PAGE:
As it is the case with other species in the Bothrops genus, B. pirajai is terrestrial and primarily nocturnal, although it may thermoregulate in the early morning hours in forest clearings (Martins et al. 2002; Oliveira & Martins 2002; Sasa-Marín et al. 2009).  Despite the few male specimens available, sexual dimorphism is likely to occur in B. pirajai, with males being generally smaller than females, as is the case in many snake species (e.g., Shine 1994).  In addition, there seems to be clear sexual dichromatism (Amaral 1923; Amaral 1977) in line with other related species, such as B. jararacussu (Marques & Sazima 2003).  Juveniles of B. pirajai have a yellow tail tip, a characteristic shared with other Bothrops species, which is likely to be used to attract prey such as lizards and frogs.  This behaviour is known as caudal luring and has been reported for other Bothropsspecies (Sazima 1991, 2006).

Regarding diet, the only previous records showed remains of rodents in two individuals of B. pirajai, (Argôlo 2004).  We found a teiid lizard in the stomach of one juvenile museum specimen (CZGB 9509) and three individuals ate amphibians shortly after they were caught and kept in short-term captivity.  As is common with other snake species of the genus Bothrops (Greene 1988), individuals of B. pirajai were seen to flatten their body dorso-ventrally and vibrate their tail when confronted with a perceived threat, perhaps in an effort to seem larger (Greene 1988).  According to residents from Igrapiúna and Camamu, this behaviour explains the common names of the snake: Jaracuçu-tapeteor simply Tapete, which means carpet or rug in Portuguese.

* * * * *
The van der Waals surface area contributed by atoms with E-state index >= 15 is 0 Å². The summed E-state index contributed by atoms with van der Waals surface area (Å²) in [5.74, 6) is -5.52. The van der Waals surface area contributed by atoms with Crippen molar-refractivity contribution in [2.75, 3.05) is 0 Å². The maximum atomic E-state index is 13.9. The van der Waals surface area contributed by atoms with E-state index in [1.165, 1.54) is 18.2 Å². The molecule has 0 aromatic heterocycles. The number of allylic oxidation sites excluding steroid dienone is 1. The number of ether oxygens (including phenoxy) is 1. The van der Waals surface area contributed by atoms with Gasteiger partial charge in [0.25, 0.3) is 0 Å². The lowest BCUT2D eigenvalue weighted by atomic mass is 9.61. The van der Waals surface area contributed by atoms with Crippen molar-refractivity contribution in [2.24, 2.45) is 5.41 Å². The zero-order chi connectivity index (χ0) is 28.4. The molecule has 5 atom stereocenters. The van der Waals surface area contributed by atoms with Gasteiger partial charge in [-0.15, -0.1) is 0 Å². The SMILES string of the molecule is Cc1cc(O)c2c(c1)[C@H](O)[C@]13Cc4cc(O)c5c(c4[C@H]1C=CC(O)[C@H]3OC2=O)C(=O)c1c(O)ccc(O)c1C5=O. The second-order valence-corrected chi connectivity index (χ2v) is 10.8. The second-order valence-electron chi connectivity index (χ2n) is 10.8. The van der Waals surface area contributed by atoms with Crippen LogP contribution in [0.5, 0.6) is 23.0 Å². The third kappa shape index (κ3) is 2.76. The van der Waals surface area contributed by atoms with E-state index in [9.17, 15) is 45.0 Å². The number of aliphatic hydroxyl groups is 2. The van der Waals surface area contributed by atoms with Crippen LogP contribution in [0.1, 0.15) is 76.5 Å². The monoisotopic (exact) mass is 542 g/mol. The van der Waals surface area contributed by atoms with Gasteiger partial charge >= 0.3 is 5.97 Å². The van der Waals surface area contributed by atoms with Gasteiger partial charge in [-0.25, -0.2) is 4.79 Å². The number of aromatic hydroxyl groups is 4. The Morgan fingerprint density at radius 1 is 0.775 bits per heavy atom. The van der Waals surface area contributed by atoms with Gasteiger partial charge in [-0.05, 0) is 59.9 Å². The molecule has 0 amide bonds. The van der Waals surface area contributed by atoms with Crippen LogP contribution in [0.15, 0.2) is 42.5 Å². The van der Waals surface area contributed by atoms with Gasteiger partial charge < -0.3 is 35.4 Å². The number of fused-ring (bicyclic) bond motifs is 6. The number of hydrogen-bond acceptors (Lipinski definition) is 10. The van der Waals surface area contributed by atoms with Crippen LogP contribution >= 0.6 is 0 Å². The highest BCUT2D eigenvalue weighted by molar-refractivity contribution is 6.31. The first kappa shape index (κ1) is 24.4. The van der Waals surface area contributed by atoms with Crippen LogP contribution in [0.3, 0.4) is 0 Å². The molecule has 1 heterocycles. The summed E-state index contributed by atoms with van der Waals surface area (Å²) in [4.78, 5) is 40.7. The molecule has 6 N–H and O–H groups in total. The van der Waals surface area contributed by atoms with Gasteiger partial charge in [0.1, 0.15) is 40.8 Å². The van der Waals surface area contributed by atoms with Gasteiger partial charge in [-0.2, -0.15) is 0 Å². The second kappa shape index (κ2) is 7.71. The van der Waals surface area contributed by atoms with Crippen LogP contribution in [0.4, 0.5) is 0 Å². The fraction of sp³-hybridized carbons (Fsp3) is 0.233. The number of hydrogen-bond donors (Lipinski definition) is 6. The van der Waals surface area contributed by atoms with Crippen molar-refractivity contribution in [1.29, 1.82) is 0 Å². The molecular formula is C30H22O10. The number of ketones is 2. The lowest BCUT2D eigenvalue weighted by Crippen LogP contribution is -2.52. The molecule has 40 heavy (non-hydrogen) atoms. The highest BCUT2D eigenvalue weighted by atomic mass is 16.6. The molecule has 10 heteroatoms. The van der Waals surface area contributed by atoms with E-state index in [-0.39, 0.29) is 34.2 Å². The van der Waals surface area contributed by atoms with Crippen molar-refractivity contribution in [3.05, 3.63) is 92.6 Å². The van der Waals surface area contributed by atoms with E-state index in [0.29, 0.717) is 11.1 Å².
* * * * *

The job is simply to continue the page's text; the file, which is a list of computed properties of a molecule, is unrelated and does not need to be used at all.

Conservation status

As is the case for most of the reptiles in Brazil, the most important threat to B. pirajai is habitat loss (Rodrigues 2005; Argôlo 2008), with the state of Bahia having lost about 4% of its Atlantic forest in the last decade (SOSMA/INPE 2013).  Human persecution may also play a role, with local residents reporting killing the species on sight when entering the forest to extract resources such as firewood (Freitas 2008).  Nonetheless, only one case of human envenomation has ever been reported (Argôlo et al. 1999).